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Split Reins

Horse split reins for sale in a variety of materials and lengths. Split reins are a type of rein used for riding a horse: They are two separate, individual reins that are used together, as opposed to a one-piece rein that is sometimes called a "roping rein" (for more information please see "What Are Split Reins," below). Split reins are made from a variety of materials (leather, synthetics, cotton, etc.), and come in different lengths, widths, and weights. They are often the preferred choice of working cowboys and cowgirls. Below are split reins for sale on eBay. Please scroll down toward the bottom of the page for good things to know before you buy split reins.

Below: Leather split reins

Split reins for riding a horse

See more split reins on eBay

Split Reins - Good Things To Know Before You Buy

What Are Split Reins?

Split reins are a piece of equipment used for communicating with a horse while it is being ridden. Split reins are actually two separate, individual reins that are used together, with one rein on each side of the horse's neck. Each rein attaches to the bridle and extends from the bridle to the rider's hands to help communicate such things to the horse as when to stop, turn, speed up, slow down, and more.

Reins can also be a one-piece or one rein-style that extends from one side of the bridle, over the horse's neck, and down to the other side of the bridle.

Below: Split reins. When a rider dismounts a horse and intentionally leaves one split rein on the ground it is often a cue for the horse to "ground tie," or to stay there until the rider returns.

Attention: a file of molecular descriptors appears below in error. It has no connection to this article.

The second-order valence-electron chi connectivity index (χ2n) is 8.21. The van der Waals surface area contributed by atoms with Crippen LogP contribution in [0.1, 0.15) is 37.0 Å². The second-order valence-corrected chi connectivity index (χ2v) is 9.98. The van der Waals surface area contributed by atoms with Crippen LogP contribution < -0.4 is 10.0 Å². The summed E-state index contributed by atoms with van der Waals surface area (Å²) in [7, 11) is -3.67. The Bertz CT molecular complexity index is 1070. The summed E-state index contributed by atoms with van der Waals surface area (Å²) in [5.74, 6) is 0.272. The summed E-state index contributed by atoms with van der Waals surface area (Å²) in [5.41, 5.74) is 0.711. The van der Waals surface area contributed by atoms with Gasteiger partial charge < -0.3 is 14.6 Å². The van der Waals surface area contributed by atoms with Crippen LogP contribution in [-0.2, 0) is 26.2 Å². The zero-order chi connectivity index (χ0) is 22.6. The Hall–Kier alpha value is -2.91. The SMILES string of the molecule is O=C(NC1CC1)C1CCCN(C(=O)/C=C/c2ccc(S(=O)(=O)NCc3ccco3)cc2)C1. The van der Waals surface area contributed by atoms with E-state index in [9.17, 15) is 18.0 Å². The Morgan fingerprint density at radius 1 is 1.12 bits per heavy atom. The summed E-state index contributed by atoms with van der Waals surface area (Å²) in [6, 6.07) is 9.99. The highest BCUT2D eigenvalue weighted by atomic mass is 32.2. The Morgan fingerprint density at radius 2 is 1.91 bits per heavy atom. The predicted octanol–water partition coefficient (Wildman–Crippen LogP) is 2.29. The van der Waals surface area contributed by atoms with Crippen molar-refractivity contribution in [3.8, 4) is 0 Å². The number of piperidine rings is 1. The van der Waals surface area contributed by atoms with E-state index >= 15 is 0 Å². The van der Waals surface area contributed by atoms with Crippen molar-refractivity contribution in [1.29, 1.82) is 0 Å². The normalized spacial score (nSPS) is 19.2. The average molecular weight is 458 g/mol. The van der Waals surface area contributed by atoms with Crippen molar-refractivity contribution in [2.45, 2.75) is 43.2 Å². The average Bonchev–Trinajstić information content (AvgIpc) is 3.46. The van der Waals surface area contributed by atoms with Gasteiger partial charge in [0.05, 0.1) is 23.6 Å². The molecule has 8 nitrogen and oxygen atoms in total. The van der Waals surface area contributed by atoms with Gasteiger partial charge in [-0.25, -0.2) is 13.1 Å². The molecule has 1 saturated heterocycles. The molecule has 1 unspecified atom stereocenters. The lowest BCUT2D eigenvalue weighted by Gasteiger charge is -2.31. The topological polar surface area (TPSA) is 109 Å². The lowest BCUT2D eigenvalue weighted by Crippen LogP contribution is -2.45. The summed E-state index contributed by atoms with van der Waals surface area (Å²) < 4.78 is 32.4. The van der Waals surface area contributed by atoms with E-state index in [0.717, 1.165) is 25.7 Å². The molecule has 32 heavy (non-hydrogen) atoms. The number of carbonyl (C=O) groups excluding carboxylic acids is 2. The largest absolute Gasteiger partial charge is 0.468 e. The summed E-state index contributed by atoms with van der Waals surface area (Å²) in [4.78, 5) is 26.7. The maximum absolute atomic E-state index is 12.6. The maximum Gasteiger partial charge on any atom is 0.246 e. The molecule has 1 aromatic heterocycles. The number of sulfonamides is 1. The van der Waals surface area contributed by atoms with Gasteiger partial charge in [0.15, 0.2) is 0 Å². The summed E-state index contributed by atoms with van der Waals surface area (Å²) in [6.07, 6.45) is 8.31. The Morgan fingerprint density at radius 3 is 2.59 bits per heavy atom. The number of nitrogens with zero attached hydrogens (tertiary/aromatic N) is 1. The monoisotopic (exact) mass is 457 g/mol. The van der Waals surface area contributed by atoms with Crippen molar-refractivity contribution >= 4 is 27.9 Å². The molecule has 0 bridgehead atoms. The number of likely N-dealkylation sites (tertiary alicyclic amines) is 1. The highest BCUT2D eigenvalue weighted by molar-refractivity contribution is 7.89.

Split reins

Which type of reins a rider uses, split reins or one rein, is a matter of personal preference. Split reins are commonly seen in the Western riding disciplines, although some Western riders might use one rein. Split reins are heavily preferred by most working cowboys and cowgirls.

Weighted Split Reins

Weighted split reins have extra weight in them, either toward front end (the end that attaches to the bit) or the back end (the ends that hang down the side of the horse). The weight, regardless of which end it is located, is intended to help that end of the reins hang more quietly. Not all split reins are weighted; it's a matter of personal preference.

In the photo below of a single split rein, the #1 shows the front end of the rein (the end that attaches to the bit). The #2 is the the opposite end of the rein, the part that hangs down the side of the horse.

If you look above the #2 where the arrow is pointing, you will see that the rein is cut thicker for several inches to give this end added weight. Whether or not split reins are weighted (at either end) is a matter of personal preference.

Weighted split reins


This is a close-up from the photo above, showing the part of the rein that is cut thicker to give it added weight.

Weighted split reins, close up


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